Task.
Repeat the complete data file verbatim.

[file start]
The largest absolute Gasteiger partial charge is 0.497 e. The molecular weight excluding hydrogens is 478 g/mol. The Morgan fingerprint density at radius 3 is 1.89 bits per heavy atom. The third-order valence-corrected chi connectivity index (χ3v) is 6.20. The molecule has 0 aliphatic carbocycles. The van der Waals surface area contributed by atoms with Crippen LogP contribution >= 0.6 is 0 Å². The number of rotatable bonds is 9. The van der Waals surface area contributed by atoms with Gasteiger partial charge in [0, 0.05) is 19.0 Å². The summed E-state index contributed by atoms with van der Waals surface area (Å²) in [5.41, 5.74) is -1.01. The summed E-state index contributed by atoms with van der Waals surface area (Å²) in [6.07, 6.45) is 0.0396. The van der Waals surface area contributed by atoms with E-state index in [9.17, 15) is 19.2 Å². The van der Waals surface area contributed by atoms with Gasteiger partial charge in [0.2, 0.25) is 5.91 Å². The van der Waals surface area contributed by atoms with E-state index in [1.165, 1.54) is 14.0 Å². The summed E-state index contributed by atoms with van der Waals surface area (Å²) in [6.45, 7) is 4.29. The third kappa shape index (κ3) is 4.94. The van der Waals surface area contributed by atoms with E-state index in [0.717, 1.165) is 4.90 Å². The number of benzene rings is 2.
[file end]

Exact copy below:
The largest absolute Gasteiger partial charge is 0.497 e. The molecular weight excluding hydrogens is 478 g/mol. The Morgan fingerprint density at radius 3 is 1.89 bits per heavy atom. The third-order valence-corrected chi connectivity index (χ3v) is 6.20. The molecule has 0 aliphatic carbocycles. The van der Waals surface area contributed by atoms with Crippen LogP contribution >= 0.6 is 0 Å². The number of rotatable bonds is 9. The van der Waals surface area contributed by atoms with Gasteiger partial charge in [0, 0.05) is 19.0 Å². The summed E-state index contributed by atoms with van der Waals surface area (Å²) in [5.41, 5.74) is -1.01. The summed E-state index contributed by atoms with van der Waals surface area (Å²) in [6.07, 6.45) is 0.0396. The van der Waals surface area contributed by atoms with E-state index in [9.17, 15) is 19.2 Å². The van der Waals surface area contributed by atoms with Gasteiger partial charge in [0.2, 0.25) is 5.91 Å². The van der Waals surface area contributed by atoms with E-state index in [1.165, 1.54) is 14.0 Å². The summed E-state index contributed by atoms with van der Waals surface area (Å²) in [6.45, 7) is 4.29. The third kappa shape index (κ3) is 4.94. The van der Waals surface area contributed by atoms with E-state index in [0.717, 1.165) is 4.90 Å². The number of benzene rings is 2.